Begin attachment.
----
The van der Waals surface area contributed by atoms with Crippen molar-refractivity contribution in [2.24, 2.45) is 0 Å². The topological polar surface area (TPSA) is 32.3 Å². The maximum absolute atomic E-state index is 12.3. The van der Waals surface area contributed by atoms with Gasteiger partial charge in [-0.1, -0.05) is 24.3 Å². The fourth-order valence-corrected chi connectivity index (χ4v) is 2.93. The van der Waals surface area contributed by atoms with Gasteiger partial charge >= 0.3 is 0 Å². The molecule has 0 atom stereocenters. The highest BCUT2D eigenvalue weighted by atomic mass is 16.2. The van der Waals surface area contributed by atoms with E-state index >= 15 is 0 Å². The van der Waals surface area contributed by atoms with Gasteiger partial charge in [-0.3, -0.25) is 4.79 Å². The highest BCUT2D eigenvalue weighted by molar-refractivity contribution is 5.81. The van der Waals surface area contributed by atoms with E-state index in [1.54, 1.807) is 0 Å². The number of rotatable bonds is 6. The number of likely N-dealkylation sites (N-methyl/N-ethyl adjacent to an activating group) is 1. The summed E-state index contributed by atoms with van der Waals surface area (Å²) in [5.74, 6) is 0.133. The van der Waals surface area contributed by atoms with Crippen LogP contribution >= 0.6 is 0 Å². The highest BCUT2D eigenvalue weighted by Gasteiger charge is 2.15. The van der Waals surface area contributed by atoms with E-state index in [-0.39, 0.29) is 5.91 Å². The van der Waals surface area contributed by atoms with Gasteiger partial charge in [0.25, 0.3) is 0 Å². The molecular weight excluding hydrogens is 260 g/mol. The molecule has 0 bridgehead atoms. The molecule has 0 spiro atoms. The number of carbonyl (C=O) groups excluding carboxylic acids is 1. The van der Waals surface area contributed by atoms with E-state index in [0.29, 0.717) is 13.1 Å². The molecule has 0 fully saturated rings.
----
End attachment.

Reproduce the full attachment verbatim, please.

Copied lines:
The van der Waals surface area contributed by atoms with Crippen molar-refractivity contribution in [2.24, 2.45) is 0 Å². The topological polar surface area (TPSA) is 32.3 Å². The maximum absolute atomic E-state index is 12.3. The van der Waals surface area contributed by atoms with Gasteiger partial charge in [-0.1, -0.05) is 24.3 Å². The fourth-order valence-corrected chi connectivity index (χ4v) is 2.93. The van der Waals surface area contributed by atoms with Gasteiger partial charge >= 0.3 is 0 Å². The molecule has 0 atom stereocenters. The highest BCUT2D eigenvalue weighted by atomic mass is 16.2. The van der Waals surface area contributed by atoms with E-state index >= 15 is 0 Å². The van der Waals surface area contributed by atoms with Gasteiger partial charge in [-0.3, -0.25) is 4.79 Å². The highest BCUT2D eigenvalue weighted by molar-refractivity contribution is 5.81. The van der Waals surface area contributed by atoms with E-state index in [1.54, 1.807) is 0 Å². The number of rotatable bonds is 6. The number of likely N-dealkylation sites (N-methyl/N-ethyl adjacent to an activating group) is 1. The summed E-state index contributed by atoms with van der Waals surface area (Å²) in [5.74, 6) is 0.133. The van der Waals surface area contributed by atoms with Crippen LogP contribution >= 0.6 is 0 Å². The highest BCUT2D eigenvalue weighted by Gasteiger charge is 2.15. The van der Waals surface area contributed by atoms with E-state index in [-0.39, 0.29) is 5.91 Å². The van der Waals surface area contributed by atoms with Gasteiger partial charge in [0.25, 0.3) is 0 Å². The molecular weight excluding hydrogens is 260 g/mol. The molecule has 0 bridgehead atoms. The molecule has 0 spiro atoms. The number of carbonyl (C=O) groups excluding carboxylic acids is 1. The van der Waals surface area contributed by atoms with E-state index in [0.29, 0.717) is 13.1 Å². The molecule has 0 fully saturated rings.